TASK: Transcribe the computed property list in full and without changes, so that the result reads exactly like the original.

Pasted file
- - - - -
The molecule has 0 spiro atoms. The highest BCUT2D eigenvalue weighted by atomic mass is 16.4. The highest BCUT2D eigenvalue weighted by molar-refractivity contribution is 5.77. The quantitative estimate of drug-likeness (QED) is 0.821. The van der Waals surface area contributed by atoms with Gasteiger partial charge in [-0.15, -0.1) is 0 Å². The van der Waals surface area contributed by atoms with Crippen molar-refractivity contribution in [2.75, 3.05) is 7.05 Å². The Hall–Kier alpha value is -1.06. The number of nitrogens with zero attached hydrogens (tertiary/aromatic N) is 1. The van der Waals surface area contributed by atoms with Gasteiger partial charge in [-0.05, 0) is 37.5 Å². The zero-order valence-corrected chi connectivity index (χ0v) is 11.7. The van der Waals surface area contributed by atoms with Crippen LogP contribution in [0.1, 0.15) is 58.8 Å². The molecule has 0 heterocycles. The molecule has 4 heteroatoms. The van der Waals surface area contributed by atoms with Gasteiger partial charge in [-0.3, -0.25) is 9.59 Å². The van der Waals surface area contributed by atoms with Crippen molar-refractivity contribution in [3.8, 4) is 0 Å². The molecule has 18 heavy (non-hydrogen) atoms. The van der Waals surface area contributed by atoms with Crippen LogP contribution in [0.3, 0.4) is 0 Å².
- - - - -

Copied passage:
The molecule has 0 spiro atoms. The highest BCUT2D eigenvalue weighted by atomic mass is 16.4. The highest BCUT2D eigenvalue weighted by molar-refractivity contribution is 5.77. The quantitative estimate of drug-likeness (QED) is 0.821. The van der Waals surface area contributed by atoms with Gasteiger partial charge in [-0.15, -0.1) is 0 Å². The van der Waals surface area contributed by atoms with Crippen molar-refractivity contribution in [2.75, 3.05) is 7.05 Å². The Hall–Kier alpha value is -1.06. The number of nitrogens with zero attached hydrogens (tertiary/aromatic N) is 1. The van der Waals surface area contributed by atoms with Gasteiger partial charge in [-0.05, 0) is 37.5 Å². The zero-order valence-corrected chi connectivity index (χ0v) is 11.7. The van der Waals surface area contributed by atoms with Crippen LogP contribution in [0.1, 0.15) is 58.8 Å². The molecule has 0 heterocycles. The molecule has 4 heteroatoms. The van der Waals surface area contributed by atoms with Gasteiger partial charge in [-0.3, -0.25) is 9.59 Å². The van der Waals surface area contributed by atoms with Crippen molar-refractivity contribution in [3.8, 4) is 0 Å². The molecule has 18 heavy (non-hydrogen) atoms. The van der Waals surface area contributed by atoms with Crippen LogP contribution in [0.3, 0.4) is 0 Å².